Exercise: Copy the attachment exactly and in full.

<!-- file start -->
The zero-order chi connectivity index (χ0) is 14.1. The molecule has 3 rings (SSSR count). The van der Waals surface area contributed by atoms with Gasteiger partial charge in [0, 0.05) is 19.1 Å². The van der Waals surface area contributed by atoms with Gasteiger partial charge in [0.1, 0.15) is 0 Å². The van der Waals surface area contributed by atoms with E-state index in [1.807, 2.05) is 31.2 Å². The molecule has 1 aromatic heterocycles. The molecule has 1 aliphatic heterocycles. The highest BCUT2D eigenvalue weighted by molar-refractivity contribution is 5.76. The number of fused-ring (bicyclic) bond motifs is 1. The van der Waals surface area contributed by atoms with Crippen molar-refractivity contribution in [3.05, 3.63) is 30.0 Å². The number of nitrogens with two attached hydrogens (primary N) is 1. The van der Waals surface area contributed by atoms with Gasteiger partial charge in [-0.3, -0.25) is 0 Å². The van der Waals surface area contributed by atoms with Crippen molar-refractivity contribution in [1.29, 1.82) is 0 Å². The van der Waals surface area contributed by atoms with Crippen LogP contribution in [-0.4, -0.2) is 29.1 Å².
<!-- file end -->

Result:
The zero-order chi connectivity index (χ0) is 14.1. The molecule has 3 rings (SSSR count). The van der Waals surface area contributed by atoms with Gasteiger partial charge in [0, 0.05) is 19.1 Å². The van der Waals surface area contributed by atoms with Gasteiger partial charge in [0.1, 0.15) is 0 Å². The van der Waals surface area contributed by atoms with E-state index in [1.807, 2.05) is 31.2 Å². The molecule has 1 aromatic heterocycles. The molecule has 1 aliphatic heterocycles. The highest BCUT2D eigenvalue weighted by molar-refractivity contribution is 5.76. The number of fused-ring (bicyclic) bond motifs is 1. The van der Waals surface area contributed by atoms with Crippen molar-refractivity contribution in [3.05, 3.63) is 30.0 Å². The number of nitrogens with two attached hydrogens (primary N) is 1. The van der Waals surface area contributed by atoms with Gasteiger partial charge in [-0.3, -0.25) is 0 Å². The van der Waals surface area contributed by atoms with Crippen molar-refractivity contribution in [1.29, 1.82) is 0 Å². The van der Waals surface area contributed by atoms with Crippen LogP contribution in [-0.4, -0.2) is 29.1 Å².